Freightliner continues to increase market share

Updated Feb 19, 2014
Freightliner CascadiaFreightliner Cascadia

At a press conference Tuesday in Cabo San Lucas, Mexico, representatives from Daimler Trucks North America assessed marketshare data from late 2013, as well as initial 2014 results, to paint a picture of the company’s health and standing as the new year gets underway.

Retiring senior vice president, sales and marketing, Mark Lampert began the meeting by noting the historical trends that lead to Freightliner to its current marketshare leadership position are the result of long-term strategic decisions dating back to the 1980s coming to fruition.

Lampert says those efforts are evident in the company’s overall marketshare uptick of 4.2 percent in 2013. The final tally for Class 6 through 8 units sold last year was 339,000 trucks, with Lampert saying DTNA sold 37.9 percent of those trucks.

David Hames, general manager, marketing and strategy for DTNA, says he would like to see marketshare numbers hit the 40 percent threshold in 2014. Optimism aside, Hames says DTNA is “very comfortable” as it moves into the new year.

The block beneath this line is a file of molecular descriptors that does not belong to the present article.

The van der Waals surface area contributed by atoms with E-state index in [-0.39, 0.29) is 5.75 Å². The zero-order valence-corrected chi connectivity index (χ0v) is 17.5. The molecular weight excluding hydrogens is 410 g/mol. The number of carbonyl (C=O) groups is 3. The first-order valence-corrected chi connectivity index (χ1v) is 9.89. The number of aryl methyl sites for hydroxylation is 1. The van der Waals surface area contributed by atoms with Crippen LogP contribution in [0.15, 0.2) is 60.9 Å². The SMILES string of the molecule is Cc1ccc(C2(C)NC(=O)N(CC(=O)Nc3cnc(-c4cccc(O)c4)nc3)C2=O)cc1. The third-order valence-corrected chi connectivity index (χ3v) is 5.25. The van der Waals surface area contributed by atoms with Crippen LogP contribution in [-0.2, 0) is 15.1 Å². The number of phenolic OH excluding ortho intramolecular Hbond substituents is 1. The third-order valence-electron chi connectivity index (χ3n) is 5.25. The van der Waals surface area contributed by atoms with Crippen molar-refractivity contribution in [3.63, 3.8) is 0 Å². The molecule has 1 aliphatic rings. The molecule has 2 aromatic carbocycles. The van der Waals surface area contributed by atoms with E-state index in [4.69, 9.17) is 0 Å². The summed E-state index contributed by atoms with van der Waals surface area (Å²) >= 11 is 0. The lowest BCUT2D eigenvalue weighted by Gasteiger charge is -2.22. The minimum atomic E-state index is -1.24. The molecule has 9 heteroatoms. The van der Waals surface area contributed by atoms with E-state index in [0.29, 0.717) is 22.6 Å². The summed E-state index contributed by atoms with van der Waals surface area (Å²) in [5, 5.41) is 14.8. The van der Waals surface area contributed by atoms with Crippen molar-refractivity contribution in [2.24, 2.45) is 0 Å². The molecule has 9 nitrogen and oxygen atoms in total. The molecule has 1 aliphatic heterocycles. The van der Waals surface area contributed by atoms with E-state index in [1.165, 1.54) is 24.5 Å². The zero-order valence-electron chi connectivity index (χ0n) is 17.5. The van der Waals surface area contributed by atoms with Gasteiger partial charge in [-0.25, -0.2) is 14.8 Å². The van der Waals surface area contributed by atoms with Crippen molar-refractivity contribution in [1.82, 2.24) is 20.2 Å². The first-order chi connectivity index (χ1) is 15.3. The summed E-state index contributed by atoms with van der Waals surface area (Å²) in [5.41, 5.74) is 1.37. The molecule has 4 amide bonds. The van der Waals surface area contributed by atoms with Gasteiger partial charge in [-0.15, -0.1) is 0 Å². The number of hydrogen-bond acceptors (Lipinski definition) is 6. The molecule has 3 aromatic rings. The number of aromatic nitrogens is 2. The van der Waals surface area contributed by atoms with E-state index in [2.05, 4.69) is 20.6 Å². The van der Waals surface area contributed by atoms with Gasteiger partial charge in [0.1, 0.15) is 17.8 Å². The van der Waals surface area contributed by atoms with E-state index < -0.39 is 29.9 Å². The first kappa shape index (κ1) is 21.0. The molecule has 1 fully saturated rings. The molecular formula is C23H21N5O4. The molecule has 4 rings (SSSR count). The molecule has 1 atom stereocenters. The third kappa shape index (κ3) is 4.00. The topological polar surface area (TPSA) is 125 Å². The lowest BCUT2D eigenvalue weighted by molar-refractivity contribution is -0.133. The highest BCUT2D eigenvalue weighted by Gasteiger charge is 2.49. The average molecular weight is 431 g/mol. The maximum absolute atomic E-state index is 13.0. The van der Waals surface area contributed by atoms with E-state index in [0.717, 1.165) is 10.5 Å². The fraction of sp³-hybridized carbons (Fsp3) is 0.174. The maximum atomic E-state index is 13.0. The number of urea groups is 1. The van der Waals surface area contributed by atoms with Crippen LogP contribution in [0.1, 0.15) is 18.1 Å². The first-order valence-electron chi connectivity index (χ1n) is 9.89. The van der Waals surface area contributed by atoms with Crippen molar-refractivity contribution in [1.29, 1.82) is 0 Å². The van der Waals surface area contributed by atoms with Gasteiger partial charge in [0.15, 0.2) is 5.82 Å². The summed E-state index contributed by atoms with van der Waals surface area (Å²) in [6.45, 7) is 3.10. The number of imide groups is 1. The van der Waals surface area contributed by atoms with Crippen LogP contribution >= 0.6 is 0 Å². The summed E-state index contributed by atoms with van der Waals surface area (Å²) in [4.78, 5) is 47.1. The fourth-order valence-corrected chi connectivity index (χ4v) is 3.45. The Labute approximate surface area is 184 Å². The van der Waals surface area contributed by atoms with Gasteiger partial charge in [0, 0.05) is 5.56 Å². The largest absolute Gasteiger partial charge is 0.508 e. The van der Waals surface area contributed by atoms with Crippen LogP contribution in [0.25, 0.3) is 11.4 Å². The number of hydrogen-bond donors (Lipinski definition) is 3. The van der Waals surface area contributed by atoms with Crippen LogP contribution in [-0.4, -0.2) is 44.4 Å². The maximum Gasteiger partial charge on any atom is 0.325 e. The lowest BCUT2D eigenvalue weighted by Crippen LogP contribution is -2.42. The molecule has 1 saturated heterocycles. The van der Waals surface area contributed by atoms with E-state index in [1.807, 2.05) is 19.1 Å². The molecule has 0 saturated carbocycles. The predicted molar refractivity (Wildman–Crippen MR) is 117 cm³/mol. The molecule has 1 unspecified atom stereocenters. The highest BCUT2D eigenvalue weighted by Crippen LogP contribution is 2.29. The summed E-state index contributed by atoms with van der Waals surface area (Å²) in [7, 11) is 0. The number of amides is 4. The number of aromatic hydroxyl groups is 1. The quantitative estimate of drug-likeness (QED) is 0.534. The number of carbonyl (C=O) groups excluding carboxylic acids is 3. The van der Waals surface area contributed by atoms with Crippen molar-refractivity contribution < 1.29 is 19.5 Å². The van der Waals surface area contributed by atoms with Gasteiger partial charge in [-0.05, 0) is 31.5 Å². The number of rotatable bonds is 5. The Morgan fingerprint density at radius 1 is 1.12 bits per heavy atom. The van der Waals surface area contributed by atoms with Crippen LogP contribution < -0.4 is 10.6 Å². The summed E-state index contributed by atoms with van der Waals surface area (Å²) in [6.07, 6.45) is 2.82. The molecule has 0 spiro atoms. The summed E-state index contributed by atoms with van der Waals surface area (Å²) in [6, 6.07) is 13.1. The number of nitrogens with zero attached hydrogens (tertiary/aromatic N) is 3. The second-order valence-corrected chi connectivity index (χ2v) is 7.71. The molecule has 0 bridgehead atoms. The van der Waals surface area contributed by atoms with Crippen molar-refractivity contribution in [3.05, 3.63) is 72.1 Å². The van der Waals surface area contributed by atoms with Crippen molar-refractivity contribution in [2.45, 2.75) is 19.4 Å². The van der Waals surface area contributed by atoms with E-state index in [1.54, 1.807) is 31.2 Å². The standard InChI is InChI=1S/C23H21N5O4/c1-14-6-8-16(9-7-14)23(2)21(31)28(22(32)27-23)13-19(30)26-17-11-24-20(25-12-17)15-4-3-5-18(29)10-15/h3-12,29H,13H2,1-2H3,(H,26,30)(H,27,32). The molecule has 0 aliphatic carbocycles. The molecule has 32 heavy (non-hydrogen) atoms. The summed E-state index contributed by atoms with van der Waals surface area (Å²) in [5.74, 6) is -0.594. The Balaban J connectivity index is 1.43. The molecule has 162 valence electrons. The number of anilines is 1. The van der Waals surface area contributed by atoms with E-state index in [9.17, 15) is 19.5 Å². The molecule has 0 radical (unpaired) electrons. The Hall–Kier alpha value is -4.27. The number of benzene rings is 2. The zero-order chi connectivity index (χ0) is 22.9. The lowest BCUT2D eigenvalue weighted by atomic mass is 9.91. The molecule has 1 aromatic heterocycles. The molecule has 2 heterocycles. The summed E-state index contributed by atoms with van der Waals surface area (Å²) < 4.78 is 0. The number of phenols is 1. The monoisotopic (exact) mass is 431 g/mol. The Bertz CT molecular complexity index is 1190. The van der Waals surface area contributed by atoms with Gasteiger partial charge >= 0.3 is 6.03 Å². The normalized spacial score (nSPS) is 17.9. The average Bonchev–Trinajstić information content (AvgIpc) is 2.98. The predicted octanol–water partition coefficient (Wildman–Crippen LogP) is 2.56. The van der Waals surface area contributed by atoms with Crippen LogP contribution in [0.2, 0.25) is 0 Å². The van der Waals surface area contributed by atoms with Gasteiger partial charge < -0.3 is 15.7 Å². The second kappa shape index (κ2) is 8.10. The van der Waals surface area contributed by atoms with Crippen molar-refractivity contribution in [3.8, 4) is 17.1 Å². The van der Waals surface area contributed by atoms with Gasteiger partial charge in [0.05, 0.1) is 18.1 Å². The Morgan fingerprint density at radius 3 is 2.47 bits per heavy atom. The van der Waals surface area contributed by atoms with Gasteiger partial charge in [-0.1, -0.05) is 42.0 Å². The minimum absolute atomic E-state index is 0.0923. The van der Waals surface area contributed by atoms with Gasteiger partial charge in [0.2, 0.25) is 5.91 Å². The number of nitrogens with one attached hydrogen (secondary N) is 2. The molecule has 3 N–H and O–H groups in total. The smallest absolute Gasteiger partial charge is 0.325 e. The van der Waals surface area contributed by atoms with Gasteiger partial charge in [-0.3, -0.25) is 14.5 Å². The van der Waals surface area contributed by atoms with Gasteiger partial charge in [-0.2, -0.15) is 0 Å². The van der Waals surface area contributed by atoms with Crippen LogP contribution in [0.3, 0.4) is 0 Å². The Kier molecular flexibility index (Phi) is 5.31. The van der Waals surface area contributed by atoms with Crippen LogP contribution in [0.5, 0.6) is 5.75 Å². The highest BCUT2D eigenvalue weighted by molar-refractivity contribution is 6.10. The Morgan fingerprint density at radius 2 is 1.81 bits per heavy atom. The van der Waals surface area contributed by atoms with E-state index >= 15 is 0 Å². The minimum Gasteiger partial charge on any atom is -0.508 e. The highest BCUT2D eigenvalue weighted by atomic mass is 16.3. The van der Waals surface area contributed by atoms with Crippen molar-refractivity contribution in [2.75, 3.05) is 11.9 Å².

This confidence is bolstered, Hames noted, by extremely strong orders in January of this year.

“In that month, DTNA took the highest number of truck orders in than we have since 2006,” he says. “So we are off to a very strong start in the new year.”

The numbers cited by Lampert and Hames hold true in the company’s vocational market segments as well. Hames noted that DTNA finished 2013 with 31 percent vocational marketshare.

“For Freightliner, ‘vocational’ is defined by what we refer to as the ‘6 Super Segments,'” he explains. “They include specialized haul, utility, food and beverage, government, refuse and construction. And all indications are that our penetration in those segments is growing.”

Hames also talked at length on DTNA’s view that “vehicle integration” is that key to its future growth, as opposed to “vertical integration.”

“To my mind, ‘vertical integration’ suggests a focus on what’s good for the manufacturer,” he said. “And ‘vehicle integration’ focuses on what is in the customer’s best interest. And that is the philosophy that will drive our new product development moving forward.”

Hames says this approach is bearing fruit as well, noting that Detroit’s DD15 Diesel engine finished 2013 installed in 51 percent of all new Cascadia’s. Moreover, 69 percent of all new Cascadias sold this year have been spec’d with the DD15.